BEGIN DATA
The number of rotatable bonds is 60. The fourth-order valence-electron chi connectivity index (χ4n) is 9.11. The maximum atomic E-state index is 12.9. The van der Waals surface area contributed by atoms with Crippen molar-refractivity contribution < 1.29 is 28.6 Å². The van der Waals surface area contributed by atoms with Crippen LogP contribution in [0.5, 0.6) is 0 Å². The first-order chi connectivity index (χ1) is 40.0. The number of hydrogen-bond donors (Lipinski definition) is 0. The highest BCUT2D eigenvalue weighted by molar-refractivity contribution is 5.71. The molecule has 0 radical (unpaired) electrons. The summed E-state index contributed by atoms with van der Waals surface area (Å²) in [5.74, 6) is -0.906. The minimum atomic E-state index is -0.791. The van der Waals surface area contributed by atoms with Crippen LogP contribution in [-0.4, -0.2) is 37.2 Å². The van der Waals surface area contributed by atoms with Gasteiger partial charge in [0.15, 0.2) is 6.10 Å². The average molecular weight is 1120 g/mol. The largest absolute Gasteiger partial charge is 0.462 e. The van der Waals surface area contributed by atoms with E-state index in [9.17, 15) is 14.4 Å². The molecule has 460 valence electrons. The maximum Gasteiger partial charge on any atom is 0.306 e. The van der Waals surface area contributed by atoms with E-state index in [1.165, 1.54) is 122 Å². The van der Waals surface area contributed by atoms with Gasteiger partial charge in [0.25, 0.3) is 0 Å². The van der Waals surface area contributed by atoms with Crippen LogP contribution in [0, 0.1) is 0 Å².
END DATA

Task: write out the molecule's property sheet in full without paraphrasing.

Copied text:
The number of rotatable bonds is 60. The fourth-order valence-electron chi connectivity index (χ4n) is 9.11. The maximum atomic E-state index is 12.9. The van der Waals surface area contributed by atoms with Crippen molar-refractivity contribution < 1.29 is 28.6 Å². The van der Waals surface area contributed by atoms with Crippen LogP contribution in [0.5, 0.6) is 0 Å². The first-order chi connectivity index (χ1) is 40.0. The number of hydrogen-bond donors (Lipinski definition) is 0. The highest BCUT2D eigenvalue weighted by molar-refractivity contribution is 5.71. The molecule has 0 radical (unpaired) electrons. The summed E-state index contributed by atoms with van der Waals surface area (Å²) in [5.74, 6) is -0.906. The minimum atomic E-state index is -0.791. The van der Waals surface area contributed by atoms with Crippen LogP contribution in [-0.4, -0.2) is 37.2 Å². The van der Waals surface area contributed by atoms with Gasteiger partial charge in [0.15, 0.2) is 6.10 Å². The average molecular weight is 1120 g/mol. The largest absolute Gasteiger partial charge is 0.462 e. The van der Waals surface area contributed by atoms with E-state index in [9.17, 15) is 14.4 Å². The molecule has 460 valence electrons. The maximum Gasteiger partial charge on any atom is 0.306 e. The van der Waals surface area contributed by atoms with E-state index in [1.165, 1.54) is 122 Å². The van der Waals surface area contributed by atoms with Gasteiger partial charge in [0.25, 0.3) is 0 Å². The van der Waals surface area contributed by atoms with Crippen LogP contribution in [0, 0.1) is 0 Å².